I assumed it was for health reasons (why else do musicians take sabbaticals), but his cancer was kept under wraps. (He’d evidently been fighting it since 2013).

So at least I was fortunate enough to see him play twice before he died.

Here’s the second drummer that I know of to die of cancer in 2020.  Even while Coronavirus is getting the front page, cancer still does its dirty work.

[READ: December 2019] “Who We Are”

The December 2019 issue of the West End Phoenix focused on Indigenous People.  Most of the writers were Indigenous and the news stories shone a light on Indigenous issues.  Much of the presence of Indigenous peoples is seen through their art–whether through beads, paint or sculpture, the images are often quite striking.  The issue even included a “colour me” page with a striking image from Taylor Cameron, a 23-year-old Anishinaabe artist from Saugeen First Nation (I can’t find an image online).

The issue also featured two full page graphic short stories.

The first features very clean illustrations from Scott B. Henderson.  The lines are very crisp and yet the art is quite minimal, achieving a lot with very little.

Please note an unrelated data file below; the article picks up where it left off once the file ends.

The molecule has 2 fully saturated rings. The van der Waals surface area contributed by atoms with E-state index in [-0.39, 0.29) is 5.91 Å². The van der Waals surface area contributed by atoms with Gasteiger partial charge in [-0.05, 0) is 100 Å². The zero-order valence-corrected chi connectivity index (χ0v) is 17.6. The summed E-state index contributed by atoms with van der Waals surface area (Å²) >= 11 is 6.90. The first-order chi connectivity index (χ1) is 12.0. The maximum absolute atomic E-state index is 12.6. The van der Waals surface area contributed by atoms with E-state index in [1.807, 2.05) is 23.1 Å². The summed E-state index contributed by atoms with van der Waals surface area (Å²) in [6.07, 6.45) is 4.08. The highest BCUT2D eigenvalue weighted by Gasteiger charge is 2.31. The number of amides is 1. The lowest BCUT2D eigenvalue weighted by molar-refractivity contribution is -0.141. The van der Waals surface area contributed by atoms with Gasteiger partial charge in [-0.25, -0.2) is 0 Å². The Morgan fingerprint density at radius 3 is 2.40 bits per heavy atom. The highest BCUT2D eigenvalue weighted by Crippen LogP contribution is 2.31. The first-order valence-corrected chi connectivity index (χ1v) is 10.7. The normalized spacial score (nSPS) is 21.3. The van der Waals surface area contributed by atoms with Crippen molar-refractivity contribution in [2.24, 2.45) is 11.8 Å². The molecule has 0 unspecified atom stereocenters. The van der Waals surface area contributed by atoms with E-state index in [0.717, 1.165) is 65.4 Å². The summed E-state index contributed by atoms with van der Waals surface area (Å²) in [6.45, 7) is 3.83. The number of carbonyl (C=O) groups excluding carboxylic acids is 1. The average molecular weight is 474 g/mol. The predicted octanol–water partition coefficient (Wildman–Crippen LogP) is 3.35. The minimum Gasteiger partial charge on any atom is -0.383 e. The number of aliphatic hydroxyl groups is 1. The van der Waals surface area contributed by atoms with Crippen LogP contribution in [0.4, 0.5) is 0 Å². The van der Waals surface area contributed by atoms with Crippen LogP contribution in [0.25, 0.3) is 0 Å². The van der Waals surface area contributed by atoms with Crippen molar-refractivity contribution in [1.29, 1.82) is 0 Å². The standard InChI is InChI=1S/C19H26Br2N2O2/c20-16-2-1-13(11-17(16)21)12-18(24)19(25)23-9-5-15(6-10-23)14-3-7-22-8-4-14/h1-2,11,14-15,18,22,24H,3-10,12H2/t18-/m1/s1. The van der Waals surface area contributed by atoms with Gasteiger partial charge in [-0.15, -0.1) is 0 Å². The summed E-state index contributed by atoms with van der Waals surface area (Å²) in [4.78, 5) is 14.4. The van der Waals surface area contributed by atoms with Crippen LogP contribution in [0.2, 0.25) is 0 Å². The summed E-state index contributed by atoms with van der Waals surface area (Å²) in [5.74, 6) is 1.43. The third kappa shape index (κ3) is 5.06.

The story is a true story. (more…)

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SOUNDTRACK: BILLIE JOE ARMSTRONG-“I Think We’re Alone Now” (2020).

This quarantine has already brought out a ton of creative work from musicians.  If not new items, exactly, then certainly a lot of home concerts.  And also a lot of cover songs.

Billie Joe Armstrong released the first cover that I heard about that was specifically quarantine themed (even if jokingly).

It includes a homemade video (of what one might do at home with a lot of time on your hands).

So, yes it’s a cover of the song by Tommy James and the Shondells.  It’s about 2 minutes long and it’s terrific.

A simple. formulaic Green Day pop punk take on a simple, formulaic pop song.  It’s instantly recognizable as Billie Joe.  He recorded the song in his bedroom.  I feel like it sounds like it’s not the full band (the drums are really simple and the bass isn’t as prominent as usual).  But it’s a really short poppy song, so the spareness is understandable.

Whatever the case, it’s a fun cover and one of the, by now, dozens of fun things musicians have done to keep busy.

[READ: March 20, 2020] Comics Squad: Detention!

I really enjoyed the first two Comics Squad books and I was delighted when T. got this third one.  I wanted to read it when she brought it home, but I forgot all about it until I saw it the other day.

And what a better time to read a book about detention than during a quarantine.

Like the first collection, this one is edited by Jennifer L. Holm and Matthew Holm (Babymouse/Squish) and Jarrett J.  Krosoczka (Lunch Lady).

This book has comics from Krosoczka, George O’Connor (the Olympians series), Victoria Jamieson (Rollergirl), Ben Hatke (many many great books), Rafael Rosado & Jorge Aguirre, Lark Pien, Matt Phelan and the Holm siblings.

Like the previous book, the Holms and Krosoczka sprinkle the book with comments and interstitials from Babymouse and Lunch Lady. Like that Babymouse is in detention and Lunch Lady is going to slide her some cookies (no cupcakes?). (more…)